Jake Vig (Burns) is a consummate grifter about to pull his biggest con yet, one set to avenge his friend's murder. But his last scam backfired, leaving him indebted to a mob boss (Hoffman) and his enforcer.
A case of mistaken identity lands Slevin into the middle of a war being plotted by two of the city's most rival crime bosses: The Rabbi and The Boss. Slevin is under constant surveillance by relentless Detective Brikowski as well as the infamous assassin Goodkat and finds himself having to hatch his own ingenious plot to get them before they get him.
A botched card game in London triggers four friends, thugs, weed-growers, hard gangsters, loan sharks and debt collectors to collide with each other in a series of unexpected events, all for the sake of weed, cash and two antique shotguns.
Early one morning, Marcos observes Juan successfully pulling off a bill-changing scam on a cashier, and then getting caught as he attempts to pull the same trick on the next shift. Marcos steps in, claiming to be a policeman, and drags Juan out of the store. Once they are back on the street, Marcos reveals himself to be a fellow swindler with a game of much higher stakes in mind, and he invites Juan to be his partner in crime. A once-in-a-lifetime scheme seemingly falls into their laps - an old-time con man enlists them to sell a forged set of extremely valuable rare stamps, The Nine Queens. The tricky negotiations that ensue bring into the picture a cast of suspicious characters, including Marcos' sister Valeria, their younger brother Federico and a slew of thieves, conmen and pickpockets. As the deceptions mount, it becomes more and more difficult to figure out who is conning whom. Written by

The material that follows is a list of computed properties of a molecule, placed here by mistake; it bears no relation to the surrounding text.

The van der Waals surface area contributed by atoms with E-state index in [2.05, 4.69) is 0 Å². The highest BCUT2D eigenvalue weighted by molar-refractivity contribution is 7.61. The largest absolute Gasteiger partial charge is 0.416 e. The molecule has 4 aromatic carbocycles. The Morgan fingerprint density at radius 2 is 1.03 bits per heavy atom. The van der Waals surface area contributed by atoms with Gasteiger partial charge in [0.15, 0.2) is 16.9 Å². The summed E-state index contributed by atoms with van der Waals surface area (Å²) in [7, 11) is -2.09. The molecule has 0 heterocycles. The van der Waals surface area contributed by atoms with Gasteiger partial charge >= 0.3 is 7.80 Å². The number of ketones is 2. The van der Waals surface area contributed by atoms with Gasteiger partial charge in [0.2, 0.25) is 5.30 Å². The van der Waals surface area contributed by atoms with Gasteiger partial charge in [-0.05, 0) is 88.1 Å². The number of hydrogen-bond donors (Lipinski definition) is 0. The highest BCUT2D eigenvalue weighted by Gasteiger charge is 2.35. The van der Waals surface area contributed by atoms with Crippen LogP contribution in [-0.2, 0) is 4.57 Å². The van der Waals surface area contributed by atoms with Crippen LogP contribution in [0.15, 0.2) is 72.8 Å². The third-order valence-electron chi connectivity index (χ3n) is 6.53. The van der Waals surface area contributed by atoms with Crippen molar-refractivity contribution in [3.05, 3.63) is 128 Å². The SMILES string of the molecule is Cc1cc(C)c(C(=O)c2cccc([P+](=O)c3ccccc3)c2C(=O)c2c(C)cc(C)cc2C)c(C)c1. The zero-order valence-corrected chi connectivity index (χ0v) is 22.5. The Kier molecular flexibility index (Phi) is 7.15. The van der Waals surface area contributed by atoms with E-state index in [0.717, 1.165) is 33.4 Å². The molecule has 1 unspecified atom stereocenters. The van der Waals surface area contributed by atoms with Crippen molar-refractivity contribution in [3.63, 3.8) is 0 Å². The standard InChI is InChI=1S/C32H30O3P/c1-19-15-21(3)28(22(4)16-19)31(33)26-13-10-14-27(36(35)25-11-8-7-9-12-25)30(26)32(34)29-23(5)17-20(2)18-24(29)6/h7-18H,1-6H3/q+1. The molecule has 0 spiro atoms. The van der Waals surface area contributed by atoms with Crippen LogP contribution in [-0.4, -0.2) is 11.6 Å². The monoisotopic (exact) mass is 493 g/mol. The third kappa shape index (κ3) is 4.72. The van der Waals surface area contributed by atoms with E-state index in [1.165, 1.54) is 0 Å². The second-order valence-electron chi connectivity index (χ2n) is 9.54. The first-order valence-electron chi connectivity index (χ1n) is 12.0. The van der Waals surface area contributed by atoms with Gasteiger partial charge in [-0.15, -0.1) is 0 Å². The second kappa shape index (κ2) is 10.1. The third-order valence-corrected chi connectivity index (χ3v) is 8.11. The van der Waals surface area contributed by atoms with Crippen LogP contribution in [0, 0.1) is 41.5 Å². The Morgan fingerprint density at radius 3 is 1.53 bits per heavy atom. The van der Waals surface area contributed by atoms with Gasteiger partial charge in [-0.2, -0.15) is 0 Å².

The song Juan refers to several times during the film is Rita Pavone's 1976 hit "Il Ballo del Mattone" from the LP "Come te non c'è nessuno", written by Eduardo Verde and Bruno Canfora. As for the film in which the song is supposed to be in, no reference is found but, by correlating dates it could only be "Due sul pianerottolo (1975)" See more »
Can't you see the way she swings her ass? There are no saints.
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This film by the very talented Fabian Bielinsky, has been compared, at least in the United States, with films directed by David Mamet, who a lot consider a master in this genre. I dare anyone to take a second look at those films and compare them to 9 Queens. They all pale in comparison! In fact, Mr. Mamet can take lessons from Mr. Bielinsky in how he accomplished writing and directing with a very tight budget and still given us a film that looks a lot more expensive than what it really must have cost.
Suffice it to say that 9 Queens is a joy to look at. The story of a con artist and his apprentice is executed with great flair and panache. The Buenos Aires of today looks even better as seen by Mr. Bielinsky behind his camera. The three principals, Richardo Darin, Gaston Pauls and Leticia Bredice shine in this story of deception where what we see is not necessarily what's behind the real plot of the story.
Ricardo Darin, who was excellent in The Son of the Bride, outdoes himself portraying his street smart thief. Gaston Pauls is very credible behind the facade of the trusting learner of the trade that Mr Darin is willing to teach him.
This film was a surprise because it is very well paced and it keeps the viewer going in one direction and presenting us an ending that is both credible and possible. Let's hope for more films from Fabian Bielinsky in the not too distant future.
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